Ike Levin has been playing reed instruments professionally for over 40 years. A native of Chicago, Illinois, Ike was an active performer in the windy city’s vibrant jazz, blues, and new music scene before relocating to the San Francisco Bay area in the late 80s. Ike now resides in Portland, Oregon. While in Chicago, Ike studied music composition at the Roosevelt University Conservatory of Music and in the Jazz Studies program at the University of Illinois at Chicago. While a student, Ike performed as a regular member of the University of Illinois Jazz Orchestra and sat in with the Jazz Members Big Bandcomprised of many of the Chicago area’s top jazz musicians who used the Band as a forum for original arrangements and experimental compositions. Ike studied privately with legendary jazz saxophone master Joe Daley who helped him develop his technique and establish his neo-bop foundations.
Ike also studied with Fred Anderson, one of the co-founders of the Chicago based avant-garde jazz organization Association for the Advancement of Creative Music (AACM). Under the tutelage of Fred Anderson Ike began to explore new musical frontiers for his improvisational work unencumbered by harmonic structures and strict time meter. As he tells it, “At first, I thought Fred was going to get me into abstract concepts of the music, but initially we used to play Charlie Parker heads over and over again together. He was getting me into Bird’s amazing concept of phrasing which is the foundation of all improvisational work.” However, his real development as a jazz musician came from listening and occasionally sitting in with the many great jazz artists who came through Chicago’s jazz clubs during the 70’s and early 80’s. Whether its “straight ahead” or freer forms of jazz, Ike is never content to rely on clichés or simply replicate past musical phrases. Instead, he is always searching for new musical ideas and sounds all the while focusing on keeping the music swinging.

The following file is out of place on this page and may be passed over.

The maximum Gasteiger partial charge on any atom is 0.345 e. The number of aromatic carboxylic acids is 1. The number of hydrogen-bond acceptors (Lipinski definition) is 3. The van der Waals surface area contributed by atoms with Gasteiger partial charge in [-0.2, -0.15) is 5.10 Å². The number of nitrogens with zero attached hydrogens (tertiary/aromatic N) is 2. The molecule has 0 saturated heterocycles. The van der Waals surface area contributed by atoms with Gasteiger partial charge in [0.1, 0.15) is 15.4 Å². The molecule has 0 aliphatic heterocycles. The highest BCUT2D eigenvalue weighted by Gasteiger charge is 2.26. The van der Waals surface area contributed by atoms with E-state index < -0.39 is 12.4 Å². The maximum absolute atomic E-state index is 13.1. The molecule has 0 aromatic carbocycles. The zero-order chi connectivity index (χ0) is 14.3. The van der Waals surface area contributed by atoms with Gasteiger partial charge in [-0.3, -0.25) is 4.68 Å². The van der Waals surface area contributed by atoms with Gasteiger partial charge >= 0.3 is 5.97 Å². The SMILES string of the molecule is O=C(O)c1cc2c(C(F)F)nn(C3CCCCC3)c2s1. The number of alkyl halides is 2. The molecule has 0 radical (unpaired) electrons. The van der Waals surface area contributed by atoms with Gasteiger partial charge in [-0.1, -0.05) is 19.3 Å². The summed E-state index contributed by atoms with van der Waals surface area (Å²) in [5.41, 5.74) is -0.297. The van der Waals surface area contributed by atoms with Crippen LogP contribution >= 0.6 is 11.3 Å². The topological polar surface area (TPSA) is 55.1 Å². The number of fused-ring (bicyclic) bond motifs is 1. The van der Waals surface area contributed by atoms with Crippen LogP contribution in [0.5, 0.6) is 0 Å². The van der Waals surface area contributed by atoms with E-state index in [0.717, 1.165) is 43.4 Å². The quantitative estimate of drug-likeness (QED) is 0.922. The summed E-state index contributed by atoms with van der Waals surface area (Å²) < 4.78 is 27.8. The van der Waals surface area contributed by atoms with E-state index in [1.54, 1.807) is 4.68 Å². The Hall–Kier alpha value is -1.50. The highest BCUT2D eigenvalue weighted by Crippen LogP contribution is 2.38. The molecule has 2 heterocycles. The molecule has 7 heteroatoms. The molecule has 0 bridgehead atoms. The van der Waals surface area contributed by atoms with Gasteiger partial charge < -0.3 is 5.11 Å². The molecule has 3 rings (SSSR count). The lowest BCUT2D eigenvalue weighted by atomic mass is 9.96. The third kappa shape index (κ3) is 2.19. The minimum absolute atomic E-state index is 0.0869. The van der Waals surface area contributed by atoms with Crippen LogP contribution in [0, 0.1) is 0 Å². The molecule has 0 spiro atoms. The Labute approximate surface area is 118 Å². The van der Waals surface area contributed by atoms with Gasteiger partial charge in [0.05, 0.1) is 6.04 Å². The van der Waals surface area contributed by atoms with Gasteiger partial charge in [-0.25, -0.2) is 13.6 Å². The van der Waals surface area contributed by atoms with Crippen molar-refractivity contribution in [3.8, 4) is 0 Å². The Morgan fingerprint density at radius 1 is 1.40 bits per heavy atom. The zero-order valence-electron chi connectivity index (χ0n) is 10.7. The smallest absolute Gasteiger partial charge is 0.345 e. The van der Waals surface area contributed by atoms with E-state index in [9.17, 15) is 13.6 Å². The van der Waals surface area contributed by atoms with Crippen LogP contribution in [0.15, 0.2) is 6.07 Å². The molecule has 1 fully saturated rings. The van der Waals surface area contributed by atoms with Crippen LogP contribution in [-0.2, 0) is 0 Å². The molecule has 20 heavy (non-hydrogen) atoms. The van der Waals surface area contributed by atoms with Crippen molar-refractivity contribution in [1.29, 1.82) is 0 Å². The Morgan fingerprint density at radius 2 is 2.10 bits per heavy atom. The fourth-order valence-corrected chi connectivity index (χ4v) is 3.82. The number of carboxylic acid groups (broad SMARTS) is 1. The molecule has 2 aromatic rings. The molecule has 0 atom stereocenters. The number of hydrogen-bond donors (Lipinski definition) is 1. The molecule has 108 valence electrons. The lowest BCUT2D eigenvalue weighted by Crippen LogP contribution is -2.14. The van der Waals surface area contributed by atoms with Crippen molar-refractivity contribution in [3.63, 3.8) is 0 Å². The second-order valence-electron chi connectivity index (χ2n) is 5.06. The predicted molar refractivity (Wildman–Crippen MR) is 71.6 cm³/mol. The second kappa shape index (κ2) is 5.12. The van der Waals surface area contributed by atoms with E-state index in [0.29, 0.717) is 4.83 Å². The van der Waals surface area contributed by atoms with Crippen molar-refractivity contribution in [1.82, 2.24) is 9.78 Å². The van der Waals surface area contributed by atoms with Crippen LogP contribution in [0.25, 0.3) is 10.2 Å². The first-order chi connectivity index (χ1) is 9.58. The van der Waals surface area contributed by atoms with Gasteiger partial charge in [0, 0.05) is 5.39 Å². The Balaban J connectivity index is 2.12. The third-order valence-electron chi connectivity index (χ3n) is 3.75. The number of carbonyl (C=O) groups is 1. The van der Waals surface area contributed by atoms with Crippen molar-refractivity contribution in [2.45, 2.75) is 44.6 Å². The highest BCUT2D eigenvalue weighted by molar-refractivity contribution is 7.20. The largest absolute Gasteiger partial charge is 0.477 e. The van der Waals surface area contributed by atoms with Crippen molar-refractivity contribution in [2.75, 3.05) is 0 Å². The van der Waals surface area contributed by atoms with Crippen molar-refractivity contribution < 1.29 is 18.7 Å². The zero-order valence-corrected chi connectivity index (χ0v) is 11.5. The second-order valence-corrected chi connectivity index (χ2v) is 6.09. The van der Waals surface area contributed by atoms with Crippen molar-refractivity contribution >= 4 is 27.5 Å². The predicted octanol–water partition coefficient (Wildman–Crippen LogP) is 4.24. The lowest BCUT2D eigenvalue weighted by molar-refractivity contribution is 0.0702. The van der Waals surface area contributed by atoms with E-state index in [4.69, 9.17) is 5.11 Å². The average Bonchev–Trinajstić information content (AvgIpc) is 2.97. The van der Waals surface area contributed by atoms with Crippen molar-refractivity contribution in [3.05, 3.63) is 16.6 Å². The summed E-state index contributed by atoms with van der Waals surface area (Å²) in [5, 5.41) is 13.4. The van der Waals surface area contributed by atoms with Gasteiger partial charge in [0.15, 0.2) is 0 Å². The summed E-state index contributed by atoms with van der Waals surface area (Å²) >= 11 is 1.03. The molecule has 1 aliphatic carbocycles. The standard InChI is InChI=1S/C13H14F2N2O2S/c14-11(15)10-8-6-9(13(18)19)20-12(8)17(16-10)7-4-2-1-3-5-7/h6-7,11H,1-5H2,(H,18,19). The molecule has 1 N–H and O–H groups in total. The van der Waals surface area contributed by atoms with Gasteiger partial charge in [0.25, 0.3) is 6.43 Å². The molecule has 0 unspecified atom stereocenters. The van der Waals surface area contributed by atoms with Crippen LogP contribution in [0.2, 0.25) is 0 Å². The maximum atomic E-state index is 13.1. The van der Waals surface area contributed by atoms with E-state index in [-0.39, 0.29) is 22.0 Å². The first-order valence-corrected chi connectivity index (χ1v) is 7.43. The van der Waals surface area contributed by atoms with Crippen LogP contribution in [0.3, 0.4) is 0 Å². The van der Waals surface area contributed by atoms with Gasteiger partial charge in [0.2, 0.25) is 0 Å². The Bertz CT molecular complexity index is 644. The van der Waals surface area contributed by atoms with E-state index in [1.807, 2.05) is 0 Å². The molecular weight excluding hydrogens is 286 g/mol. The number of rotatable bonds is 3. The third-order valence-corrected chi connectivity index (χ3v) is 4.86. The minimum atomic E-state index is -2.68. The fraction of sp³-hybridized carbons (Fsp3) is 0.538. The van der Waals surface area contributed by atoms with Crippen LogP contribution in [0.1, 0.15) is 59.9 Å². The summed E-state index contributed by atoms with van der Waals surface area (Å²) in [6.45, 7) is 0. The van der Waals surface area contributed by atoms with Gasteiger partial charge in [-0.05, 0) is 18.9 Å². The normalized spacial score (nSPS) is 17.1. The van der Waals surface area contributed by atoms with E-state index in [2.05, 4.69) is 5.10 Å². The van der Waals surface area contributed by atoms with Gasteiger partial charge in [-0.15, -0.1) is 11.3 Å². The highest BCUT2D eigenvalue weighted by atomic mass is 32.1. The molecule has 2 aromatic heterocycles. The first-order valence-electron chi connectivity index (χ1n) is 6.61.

Ike’s orientation to his instruments and approach to jazz improvisation has had a multitude of influences. Some of his major influences include the saxophonists John Coltrane, Eric Dolphy, Jimmy Lyons, Sonny Rollins, Dexter Gordon, Fred Anderson, Kidd Jordan, Sam Rivers, and Albert Ayler. The music of Thelonious Monk, Charles Mingus, and William Parker have also influenced his approach and concept of improvisation. Additionally, Ike identifies such 20th century composers as Bartok, Perdercki, and Boulez as influencing the way he conceives of musical composition and tonality.